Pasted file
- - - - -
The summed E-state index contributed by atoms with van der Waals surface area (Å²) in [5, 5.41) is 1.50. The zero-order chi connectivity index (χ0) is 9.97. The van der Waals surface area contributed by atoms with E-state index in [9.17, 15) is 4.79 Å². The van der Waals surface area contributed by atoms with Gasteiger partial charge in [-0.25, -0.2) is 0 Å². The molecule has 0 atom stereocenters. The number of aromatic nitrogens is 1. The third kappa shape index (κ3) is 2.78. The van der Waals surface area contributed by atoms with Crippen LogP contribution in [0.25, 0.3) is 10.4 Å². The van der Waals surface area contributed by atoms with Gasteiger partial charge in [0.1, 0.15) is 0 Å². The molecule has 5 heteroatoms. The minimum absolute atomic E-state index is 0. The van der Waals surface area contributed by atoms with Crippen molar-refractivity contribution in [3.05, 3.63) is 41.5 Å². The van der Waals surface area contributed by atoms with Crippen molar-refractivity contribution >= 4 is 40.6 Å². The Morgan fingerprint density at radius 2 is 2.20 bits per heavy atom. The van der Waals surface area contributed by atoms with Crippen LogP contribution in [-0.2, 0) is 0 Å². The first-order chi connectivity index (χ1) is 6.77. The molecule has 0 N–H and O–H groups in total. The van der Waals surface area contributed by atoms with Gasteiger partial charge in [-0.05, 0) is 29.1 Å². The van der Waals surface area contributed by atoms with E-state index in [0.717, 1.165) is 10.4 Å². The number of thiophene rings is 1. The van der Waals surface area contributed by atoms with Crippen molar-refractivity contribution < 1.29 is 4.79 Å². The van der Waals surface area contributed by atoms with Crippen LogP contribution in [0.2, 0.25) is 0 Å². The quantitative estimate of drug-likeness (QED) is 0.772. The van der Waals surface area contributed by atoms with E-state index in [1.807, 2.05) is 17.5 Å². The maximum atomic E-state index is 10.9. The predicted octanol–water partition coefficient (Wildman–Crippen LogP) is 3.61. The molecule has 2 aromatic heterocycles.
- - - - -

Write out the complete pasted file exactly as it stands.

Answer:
The summed E-state index contributed by atoms with van der Waals surface area (Å²) in [5, 5.41) is 1.50. The zero-order chi connectivity index (χ0) is 9.97. The van der Waals surface area contributed by atoms with E-state index in [9.17, 15) is 4.79 Å². The van der Waals surface area contributed by atoms with Gasteiger partial charge in [-0.25, -0.2) is 0 Å². The molecule has 0 atom stereocenters. The number of aromatic nitrogens is 1. The third kappa shape index (κ3) is 2.78. The van der Waals surface area contributed by atoms with Crippen LogP contribution in [0.25, 0.3) is 10.4 Å². The van der Waals surface area contributed by atoms with Gasteiger partial charge in [0.1, 0.15) is 0 Å². The molecule has 5 heteroatoms. The minimum absolute atomic E-state index is 0. The van der Waals surface area contributed by atoms with Crippen molar-refractivity contribution in [3.05, 3.63) is 41.5 Å². The van der Waals surface area contributed by atoms with Crippen molar-refractivity contribution >= 4 is 40.6 Å². The Morgan fingerprint density at radius 2 is 2.20 bits per heavy atom. The van der Waals surface area contributed by atoms with Crippen LogP contribution in [-0.2, 0) is 0 Å². The first-order chi connectivity index (χ1) is 6.77. The molecule has 0 N–H and O–H groups in total. The van der Waals surface area contributed by atoms with Gasteiger partial charge in [-0.05, 0) is 29.1 Å². The van der Waals surface area contributed by atoms with E-state index in [0.717, 1.165) is 10.4 Å². The number of thiophene rings is 1. The van der Waals surface area contributed by atoms with Crippen molar-refractivity contribution < 1.29 is 4.79 Å². The van der Waals surface area contributed by atoms with Crippen LogP contribution in [0.2, 0.25) is 0 Å². The quantitative estimate of drug-likeness (QED) is 0.772. The van der Waals surface area contributed by atoms with E-state index in [1.807, 2.05) is 17.5 Å². The maximum atomic E-state index is 10.9. The predicted octanol–water partition coefficient (Wildman–Crippen LogP) is 3.61. The molecule has 2 aromatic heterocycles.